Patti Smith and Dave Eggers: Who feels blessed and who feels guilty?


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Before she read a section from ‘Just Kids,’ punk poetess Patti Smith set up the audience to laugh. ‘It has its beauty,’ she said of her memoir, ‘it has its sorrow,’ but Smith said she would be reading something funny instead.

And it was, but there was a moment when Smith had to pause, a rush of sorrow greeting her from the page, making her voice waver. She took a breath and then carried on -- for herself, for the packed audience in the Bovard Auditorium and for her love for Robert Mapplethorpe, who asked her to write the story of their friendship the day before he died in 1989.


Smith was reading a passage not directly about the photographer, but about the first time she met poet Allen Ginsberg in a cafeteria of sorts next to the Chelsea Hotel in New York City. ‘Are you a girl?’ Ginsberg asked, after spotting her a dime so she could get a sandwich.

The rapt audience, which had gathered Saturday to hear Smith and fellow memoirist Dave Eggers converse, roared with laughter. A moment later, when Smith read one of the many lines in her memoir that sings with beauty and sorrow, the audience hushed.

Ginsberg and Smith, two poets and spirit flames alike, recalled the start of their friendship many years later, which Smith summed up like this: ‘ ‘You fed me when I was hungry.’ And he did.’ Moderated by the Los Angeles Times’ David Ulin, who started the much buzzed-about event by admitting that his heart was ‘beating like a rabbit’s,’ the conversation between Eggers and Smith was more like an in-tandem interview. Their stories and experiences sometimes twined together, sometimes illuminated the other; other times, they were separate journeys, all of it free-flowing and easygoing.

Smith and Eggers enjoyed a playful rapport. At the start of the talk, Smith scampered over to the curly-haired author, who still talks with a bit of a Midwestern nasal twang, to have him open her water bottle.

When asked about the genesis of their books, Eggers said he simply needed to get “A Heartbreaking Work of Staggering Genius” out of his way. The death of his parents was a story he had to tell before he could move on to anything else. He didn’t think anyone would really read it, nor did many of his friends mentioned in the book.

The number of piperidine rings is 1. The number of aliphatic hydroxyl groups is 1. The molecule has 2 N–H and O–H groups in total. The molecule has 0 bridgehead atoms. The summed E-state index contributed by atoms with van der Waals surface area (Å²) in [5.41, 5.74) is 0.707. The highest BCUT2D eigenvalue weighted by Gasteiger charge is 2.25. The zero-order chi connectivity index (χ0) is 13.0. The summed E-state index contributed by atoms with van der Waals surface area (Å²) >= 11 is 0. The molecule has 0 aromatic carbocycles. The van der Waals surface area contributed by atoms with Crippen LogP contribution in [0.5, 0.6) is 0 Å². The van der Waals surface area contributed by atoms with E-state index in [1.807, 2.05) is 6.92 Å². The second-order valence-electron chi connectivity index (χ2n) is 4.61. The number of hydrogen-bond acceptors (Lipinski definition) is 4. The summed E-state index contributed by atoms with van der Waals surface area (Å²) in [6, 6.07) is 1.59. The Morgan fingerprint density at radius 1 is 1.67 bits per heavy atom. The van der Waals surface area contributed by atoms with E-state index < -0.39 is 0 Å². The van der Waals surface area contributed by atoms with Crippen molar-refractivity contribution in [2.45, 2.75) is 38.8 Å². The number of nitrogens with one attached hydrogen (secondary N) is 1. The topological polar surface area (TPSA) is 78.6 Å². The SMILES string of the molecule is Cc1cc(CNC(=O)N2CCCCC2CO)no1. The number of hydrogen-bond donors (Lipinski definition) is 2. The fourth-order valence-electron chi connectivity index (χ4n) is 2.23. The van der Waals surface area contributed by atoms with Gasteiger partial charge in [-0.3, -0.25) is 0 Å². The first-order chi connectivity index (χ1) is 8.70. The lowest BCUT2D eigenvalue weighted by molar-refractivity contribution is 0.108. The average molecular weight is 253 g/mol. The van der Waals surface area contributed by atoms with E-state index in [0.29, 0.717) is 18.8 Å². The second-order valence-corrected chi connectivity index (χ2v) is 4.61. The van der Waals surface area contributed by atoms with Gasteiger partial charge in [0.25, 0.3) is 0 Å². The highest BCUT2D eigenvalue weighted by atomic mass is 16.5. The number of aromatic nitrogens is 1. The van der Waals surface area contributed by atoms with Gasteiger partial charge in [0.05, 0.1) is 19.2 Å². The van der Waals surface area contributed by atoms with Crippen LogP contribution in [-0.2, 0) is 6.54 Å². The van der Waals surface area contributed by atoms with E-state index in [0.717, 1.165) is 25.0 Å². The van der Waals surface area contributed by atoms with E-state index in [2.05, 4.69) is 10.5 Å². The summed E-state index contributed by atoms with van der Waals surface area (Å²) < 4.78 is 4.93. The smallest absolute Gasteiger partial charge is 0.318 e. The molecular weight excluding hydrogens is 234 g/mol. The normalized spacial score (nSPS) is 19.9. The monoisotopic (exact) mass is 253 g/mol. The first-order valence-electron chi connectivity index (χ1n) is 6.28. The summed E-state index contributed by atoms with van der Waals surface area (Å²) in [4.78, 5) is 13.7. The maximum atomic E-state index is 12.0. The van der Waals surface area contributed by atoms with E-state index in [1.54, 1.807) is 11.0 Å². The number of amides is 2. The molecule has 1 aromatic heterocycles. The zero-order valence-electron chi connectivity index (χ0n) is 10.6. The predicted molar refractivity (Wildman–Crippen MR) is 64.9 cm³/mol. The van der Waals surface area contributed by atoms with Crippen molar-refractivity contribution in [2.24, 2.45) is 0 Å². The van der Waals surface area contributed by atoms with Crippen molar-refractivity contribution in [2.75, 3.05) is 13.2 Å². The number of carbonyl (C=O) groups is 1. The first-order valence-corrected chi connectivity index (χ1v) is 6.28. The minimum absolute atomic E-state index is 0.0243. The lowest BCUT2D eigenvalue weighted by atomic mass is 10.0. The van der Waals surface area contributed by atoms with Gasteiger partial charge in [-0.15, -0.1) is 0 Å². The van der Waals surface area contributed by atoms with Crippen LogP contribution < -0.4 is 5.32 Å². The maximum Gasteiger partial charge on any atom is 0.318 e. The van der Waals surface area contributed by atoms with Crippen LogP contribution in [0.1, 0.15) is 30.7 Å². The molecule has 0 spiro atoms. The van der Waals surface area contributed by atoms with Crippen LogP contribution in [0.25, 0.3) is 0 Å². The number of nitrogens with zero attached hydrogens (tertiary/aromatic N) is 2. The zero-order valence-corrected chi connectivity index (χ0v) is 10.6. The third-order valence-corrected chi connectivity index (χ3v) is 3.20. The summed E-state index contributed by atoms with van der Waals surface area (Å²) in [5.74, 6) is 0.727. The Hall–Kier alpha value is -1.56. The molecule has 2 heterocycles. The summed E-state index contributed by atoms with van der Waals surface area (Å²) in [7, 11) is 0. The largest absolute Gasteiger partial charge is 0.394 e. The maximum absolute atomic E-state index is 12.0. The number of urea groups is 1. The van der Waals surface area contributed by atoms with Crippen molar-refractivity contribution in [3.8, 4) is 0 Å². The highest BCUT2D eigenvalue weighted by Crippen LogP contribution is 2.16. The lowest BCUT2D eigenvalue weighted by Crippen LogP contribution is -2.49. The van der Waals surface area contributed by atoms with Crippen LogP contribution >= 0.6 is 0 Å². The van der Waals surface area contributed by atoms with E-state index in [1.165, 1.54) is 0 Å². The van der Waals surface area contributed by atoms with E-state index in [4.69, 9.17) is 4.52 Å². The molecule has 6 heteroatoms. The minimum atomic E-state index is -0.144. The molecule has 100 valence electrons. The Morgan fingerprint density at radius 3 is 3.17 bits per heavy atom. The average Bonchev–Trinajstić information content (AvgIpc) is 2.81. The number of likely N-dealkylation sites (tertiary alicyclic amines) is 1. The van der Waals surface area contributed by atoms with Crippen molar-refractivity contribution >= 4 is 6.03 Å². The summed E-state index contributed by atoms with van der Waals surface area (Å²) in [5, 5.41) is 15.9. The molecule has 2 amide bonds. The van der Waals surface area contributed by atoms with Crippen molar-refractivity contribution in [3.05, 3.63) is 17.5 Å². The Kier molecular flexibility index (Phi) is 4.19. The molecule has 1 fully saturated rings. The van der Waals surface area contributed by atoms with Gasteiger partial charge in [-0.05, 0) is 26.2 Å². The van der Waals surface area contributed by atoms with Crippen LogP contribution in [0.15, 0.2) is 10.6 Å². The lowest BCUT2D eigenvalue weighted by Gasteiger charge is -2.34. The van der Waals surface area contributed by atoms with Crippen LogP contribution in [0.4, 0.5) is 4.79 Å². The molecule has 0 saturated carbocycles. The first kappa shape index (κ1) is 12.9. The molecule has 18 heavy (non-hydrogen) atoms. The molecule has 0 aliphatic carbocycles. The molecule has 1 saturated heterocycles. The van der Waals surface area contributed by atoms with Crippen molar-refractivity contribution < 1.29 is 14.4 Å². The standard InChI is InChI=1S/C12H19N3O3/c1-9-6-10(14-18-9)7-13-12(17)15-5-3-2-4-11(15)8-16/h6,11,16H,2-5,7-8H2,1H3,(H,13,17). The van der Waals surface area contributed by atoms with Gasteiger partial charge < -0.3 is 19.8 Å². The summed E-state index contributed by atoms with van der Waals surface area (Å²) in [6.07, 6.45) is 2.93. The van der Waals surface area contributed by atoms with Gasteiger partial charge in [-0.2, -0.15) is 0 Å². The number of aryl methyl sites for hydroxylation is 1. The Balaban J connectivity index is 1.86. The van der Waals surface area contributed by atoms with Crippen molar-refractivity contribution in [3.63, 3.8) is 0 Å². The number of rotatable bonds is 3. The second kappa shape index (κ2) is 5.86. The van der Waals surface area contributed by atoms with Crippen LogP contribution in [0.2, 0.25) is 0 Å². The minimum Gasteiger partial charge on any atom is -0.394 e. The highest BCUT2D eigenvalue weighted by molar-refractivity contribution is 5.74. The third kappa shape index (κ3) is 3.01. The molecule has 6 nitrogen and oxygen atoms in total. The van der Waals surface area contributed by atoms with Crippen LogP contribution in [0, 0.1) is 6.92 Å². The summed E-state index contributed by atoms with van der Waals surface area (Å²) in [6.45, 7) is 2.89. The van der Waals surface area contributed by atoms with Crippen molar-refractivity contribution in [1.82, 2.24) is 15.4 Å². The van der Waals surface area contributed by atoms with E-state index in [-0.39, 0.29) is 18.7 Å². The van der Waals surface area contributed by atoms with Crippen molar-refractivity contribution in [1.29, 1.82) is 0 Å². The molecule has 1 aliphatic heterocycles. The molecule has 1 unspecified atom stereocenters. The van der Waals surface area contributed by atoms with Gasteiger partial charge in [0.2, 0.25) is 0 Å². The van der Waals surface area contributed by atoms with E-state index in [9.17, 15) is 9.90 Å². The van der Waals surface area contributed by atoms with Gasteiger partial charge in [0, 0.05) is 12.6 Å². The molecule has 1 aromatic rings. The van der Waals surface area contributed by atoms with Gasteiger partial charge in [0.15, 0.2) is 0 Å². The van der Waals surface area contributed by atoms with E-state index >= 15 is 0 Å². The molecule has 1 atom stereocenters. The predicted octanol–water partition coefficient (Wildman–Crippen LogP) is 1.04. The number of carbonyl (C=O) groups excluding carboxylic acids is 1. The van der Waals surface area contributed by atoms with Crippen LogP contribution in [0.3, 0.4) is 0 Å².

In fact, in the first edition, Eggers included the phone numbers of many of those friends, who fielded phone calls for years. When “Staggering Genius” took off, eventually getting a Pulitzer Prize nomination and topping several critical lists for the year, Eggers said he was stunned that his story resonated with so many readers.


Smith and Eggers, heralded as role models by Ulin, are artists who work in a variety of media -- music, design, poetry and community-building -- and they vibrate with a sense that art is both a lofty ideal and a daily slog.

Smith said she felt blessed to have a calling to be an artist, while Eggers said he felt guilty. Hunched in what he called his “writing position” in his shed/studio, eking out a few hundred words a day, Eggers thinks about people who are “really working for a living.”

When he was younger, he’d self-flagellate even more, staying up till 5 a.m. to write, to make it painful. “Is that some really twisted Catholicism or what?” he asked with a laugh. Smith responded with, “Don’t feel guilty: We suffer.”

She described how she can’t go see a movie without rewriting it in her head. “You’re condemned to be constantly observing,” she said, a continuation on her earlier point that artists are “equally dogged and blessed.”

Whether a rallying cry in a rock ‘n’ roll song or a poem that helps its creator work through grief, Smith finds the must suitable vessel for the artistic impulse. ‘The book,’ Smith said of ‘Just Kids,’ ‘was written for the people.’ She wanted it to be a fairly simple story, something that Mapplethorpe, not much of a books person, would want to read.

But it’s that push and pull between blessed and dogged that manifests in an often-dichotomous reaction to one’s own creations, as flawed and beautiful as children. Eggers, in response to a hilarious question from an audience member who asked if he was an “idiot” for liking “Staggering Genius” when the author himself seemed to be conflicted about it, confessed that he probably couldn’t read the book now, but he’s grateful that it prompted readers to share stories of loss with him.


A similarly moving effect has been at work with “Zeitoun,” Eggers’ reported book concerning the government’s treatment of a Syrian-American family after Hurricane Katrina. He said some readers were moved enough to drive hundreds of miles to meet the family and apologize on behalf of the U.S., a show of compassion that Eggers said made him love the people of this country.

Throughout the hour-and-a-half chat, there was a feeling in the air that everyone present could drink in these two all afternoon. Where Eggers was often self-deprecating about his artistic gifts, Smith, mother to all the scrappy, anarchists souls, sought to soothe him and by extension everyone in the audience. “The emotional force of art is one of the things that’s kept me happy,” she said. “I’ve had hard times, lots of loss ... but I feel a calling to do this. It walks with me every day.”

-- Margaret Wappler